The Legislature began the session this year with five bond proposals aimed at filling state budget gaps for climate spending, flood control and sustainable agriculture programs amid the ongoing revenue deficit.

All but one have stalled in committees, and that bill faces key hurdles ahead.

Assemblymember Lori Wilson of Suisun City is hoping to put a $3.4 billion bond on the 2024 ballot for voters to decide. Unlike the other bond measures, Assembly Bill 408 has changed little since Wilson first presented it in March. She describes the legislation as supporting four pillars of the food system: climate-smart agriculture, farmworker well-being, healthy food access, and regional food infrastructure.

Despite several attempts, it would be the first bond measure seeking to improve climate resiliency on farms and food production infrastructure. The grants would support processing, cooling and storage facilities along with improvements to irrigation canals to boost water efficiency. The bill would also help to expand broadband access and reduce wildfire fuel loads through equipment and infrastructure for grazing.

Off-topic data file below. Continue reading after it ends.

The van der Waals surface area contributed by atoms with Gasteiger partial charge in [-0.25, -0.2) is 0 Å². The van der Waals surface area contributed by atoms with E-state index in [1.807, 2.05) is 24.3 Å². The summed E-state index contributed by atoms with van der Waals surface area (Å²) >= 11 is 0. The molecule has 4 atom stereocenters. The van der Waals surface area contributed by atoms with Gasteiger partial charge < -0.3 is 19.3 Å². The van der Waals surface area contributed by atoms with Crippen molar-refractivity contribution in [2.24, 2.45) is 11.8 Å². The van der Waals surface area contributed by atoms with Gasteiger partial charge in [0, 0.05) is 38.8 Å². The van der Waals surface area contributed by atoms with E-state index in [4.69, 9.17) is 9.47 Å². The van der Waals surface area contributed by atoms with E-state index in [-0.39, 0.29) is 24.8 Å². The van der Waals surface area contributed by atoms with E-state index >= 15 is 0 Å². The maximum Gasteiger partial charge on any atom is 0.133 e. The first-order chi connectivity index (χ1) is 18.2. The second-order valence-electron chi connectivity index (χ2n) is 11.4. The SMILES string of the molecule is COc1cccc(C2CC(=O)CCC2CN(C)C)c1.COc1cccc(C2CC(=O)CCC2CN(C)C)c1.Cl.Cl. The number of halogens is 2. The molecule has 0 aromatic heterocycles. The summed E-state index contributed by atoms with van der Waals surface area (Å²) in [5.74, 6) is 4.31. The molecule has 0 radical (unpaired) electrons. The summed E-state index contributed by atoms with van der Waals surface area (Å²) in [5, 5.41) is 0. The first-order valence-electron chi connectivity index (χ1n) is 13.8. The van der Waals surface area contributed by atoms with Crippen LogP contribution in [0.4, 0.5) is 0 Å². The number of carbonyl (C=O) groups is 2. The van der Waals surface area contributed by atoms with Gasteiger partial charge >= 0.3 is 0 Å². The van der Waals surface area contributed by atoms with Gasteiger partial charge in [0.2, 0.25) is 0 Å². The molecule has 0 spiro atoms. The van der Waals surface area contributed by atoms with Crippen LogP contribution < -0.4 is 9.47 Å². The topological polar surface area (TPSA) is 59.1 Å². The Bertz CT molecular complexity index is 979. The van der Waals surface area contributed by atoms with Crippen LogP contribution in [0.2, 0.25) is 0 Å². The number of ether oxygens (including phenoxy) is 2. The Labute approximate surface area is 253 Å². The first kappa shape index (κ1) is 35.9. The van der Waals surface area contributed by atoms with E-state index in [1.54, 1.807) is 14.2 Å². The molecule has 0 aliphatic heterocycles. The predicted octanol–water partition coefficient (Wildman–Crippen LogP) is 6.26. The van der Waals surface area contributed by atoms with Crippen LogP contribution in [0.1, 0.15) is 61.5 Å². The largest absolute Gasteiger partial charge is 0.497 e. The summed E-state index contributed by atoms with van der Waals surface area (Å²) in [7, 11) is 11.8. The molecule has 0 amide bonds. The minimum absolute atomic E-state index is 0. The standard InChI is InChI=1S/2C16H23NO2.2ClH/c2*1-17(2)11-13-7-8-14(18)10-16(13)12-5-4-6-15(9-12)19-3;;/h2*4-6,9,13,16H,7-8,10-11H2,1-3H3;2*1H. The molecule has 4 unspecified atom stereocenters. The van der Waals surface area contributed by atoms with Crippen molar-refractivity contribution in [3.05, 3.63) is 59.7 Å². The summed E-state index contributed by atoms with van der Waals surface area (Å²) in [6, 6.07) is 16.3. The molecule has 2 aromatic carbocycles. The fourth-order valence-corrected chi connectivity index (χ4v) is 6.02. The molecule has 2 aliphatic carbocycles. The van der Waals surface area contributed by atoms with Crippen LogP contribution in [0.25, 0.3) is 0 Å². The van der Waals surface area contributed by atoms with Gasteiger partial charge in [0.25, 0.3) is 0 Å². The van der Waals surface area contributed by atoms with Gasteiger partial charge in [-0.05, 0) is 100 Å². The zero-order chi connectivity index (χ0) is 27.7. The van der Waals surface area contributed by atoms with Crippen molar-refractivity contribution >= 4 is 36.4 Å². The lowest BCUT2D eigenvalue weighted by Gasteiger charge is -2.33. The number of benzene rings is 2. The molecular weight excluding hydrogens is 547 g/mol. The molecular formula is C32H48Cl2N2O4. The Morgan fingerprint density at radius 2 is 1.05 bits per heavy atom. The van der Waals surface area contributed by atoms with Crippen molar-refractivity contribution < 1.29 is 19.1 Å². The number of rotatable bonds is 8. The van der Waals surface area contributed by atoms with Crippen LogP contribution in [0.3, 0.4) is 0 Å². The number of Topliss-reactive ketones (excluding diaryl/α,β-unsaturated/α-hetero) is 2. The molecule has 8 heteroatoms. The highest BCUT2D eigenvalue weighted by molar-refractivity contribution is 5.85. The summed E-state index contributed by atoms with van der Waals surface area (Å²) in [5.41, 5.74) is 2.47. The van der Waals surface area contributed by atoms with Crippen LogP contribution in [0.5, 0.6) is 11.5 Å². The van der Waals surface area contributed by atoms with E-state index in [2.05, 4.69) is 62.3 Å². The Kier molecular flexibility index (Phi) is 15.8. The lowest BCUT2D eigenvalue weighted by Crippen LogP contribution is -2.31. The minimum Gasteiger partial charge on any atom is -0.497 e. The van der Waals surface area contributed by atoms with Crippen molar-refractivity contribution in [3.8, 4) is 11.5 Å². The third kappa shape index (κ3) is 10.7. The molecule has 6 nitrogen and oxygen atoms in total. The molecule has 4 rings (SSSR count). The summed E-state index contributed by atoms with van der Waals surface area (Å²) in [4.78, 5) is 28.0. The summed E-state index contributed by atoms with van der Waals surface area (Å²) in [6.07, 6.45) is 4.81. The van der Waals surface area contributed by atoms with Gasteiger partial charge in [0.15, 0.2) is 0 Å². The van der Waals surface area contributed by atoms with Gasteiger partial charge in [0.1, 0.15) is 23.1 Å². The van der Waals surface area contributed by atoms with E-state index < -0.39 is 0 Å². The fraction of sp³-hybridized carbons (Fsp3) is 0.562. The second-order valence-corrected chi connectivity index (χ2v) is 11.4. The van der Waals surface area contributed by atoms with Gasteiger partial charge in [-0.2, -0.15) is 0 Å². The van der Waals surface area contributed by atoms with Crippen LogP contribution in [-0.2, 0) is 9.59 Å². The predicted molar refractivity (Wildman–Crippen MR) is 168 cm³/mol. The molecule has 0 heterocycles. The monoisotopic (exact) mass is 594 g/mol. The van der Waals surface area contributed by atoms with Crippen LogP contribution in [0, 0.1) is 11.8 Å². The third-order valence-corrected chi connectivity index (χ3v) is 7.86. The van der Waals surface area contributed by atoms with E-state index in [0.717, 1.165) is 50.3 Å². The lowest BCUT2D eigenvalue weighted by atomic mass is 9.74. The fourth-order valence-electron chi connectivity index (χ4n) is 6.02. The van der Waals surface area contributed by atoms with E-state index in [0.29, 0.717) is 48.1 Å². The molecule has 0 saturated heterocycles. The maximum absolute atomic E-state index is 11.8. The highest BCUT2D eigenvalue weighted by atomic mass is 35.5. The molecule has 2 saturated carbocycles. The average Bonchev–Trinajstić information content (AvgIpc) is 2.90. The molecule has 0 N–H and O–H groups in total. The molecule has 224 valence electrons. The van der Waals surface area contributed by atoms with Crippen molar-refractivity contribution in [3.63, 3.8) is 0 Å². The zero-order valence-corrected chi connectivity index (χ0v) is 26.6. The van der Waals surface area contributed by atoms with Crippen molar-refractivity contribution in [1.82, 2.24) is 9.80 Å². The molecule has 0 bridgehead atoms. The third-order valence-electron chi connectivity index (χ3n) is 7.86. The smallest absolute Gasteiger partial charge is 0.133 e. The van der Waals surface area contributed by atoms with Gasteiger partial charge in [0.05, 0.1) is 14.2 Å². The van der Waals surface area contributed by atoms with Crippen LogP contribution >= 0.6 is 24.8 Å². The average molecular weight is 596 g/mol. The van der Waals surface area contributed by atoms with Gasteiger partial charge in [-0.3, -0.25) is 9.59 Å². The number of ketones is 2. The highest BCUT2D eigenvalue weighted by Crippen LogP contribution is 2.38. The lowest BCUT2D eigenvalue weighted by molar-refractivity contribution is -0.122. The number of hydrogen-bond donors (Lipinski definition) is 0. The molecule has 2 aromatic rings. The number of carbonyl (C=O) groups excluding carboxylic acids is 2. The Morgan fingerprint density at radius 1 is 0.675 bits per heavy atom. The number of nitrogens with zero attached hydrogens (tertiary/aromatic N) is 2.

Overall, nearly $1 billion in the bond would also restore climate-smart programs at CDFA to improve soil health and water-use efficiency, help farmers transition for organic certification, support technical assistance and enable demonstration projects. It would also shore up methane reduction incentives at the Air Resources Board and finance the Department of Pesticide Regulation’s effort to expand integrated pest management practices.

Another $750 million would support farmworkers by addressing housing and utility costs, drinking water issues and personal protective equipment needs. The same amount would fund projects for healthy food access and nutrition security.

Brian Dahle at Food & Ag SummittSen. Brian Dahle, R-Bieber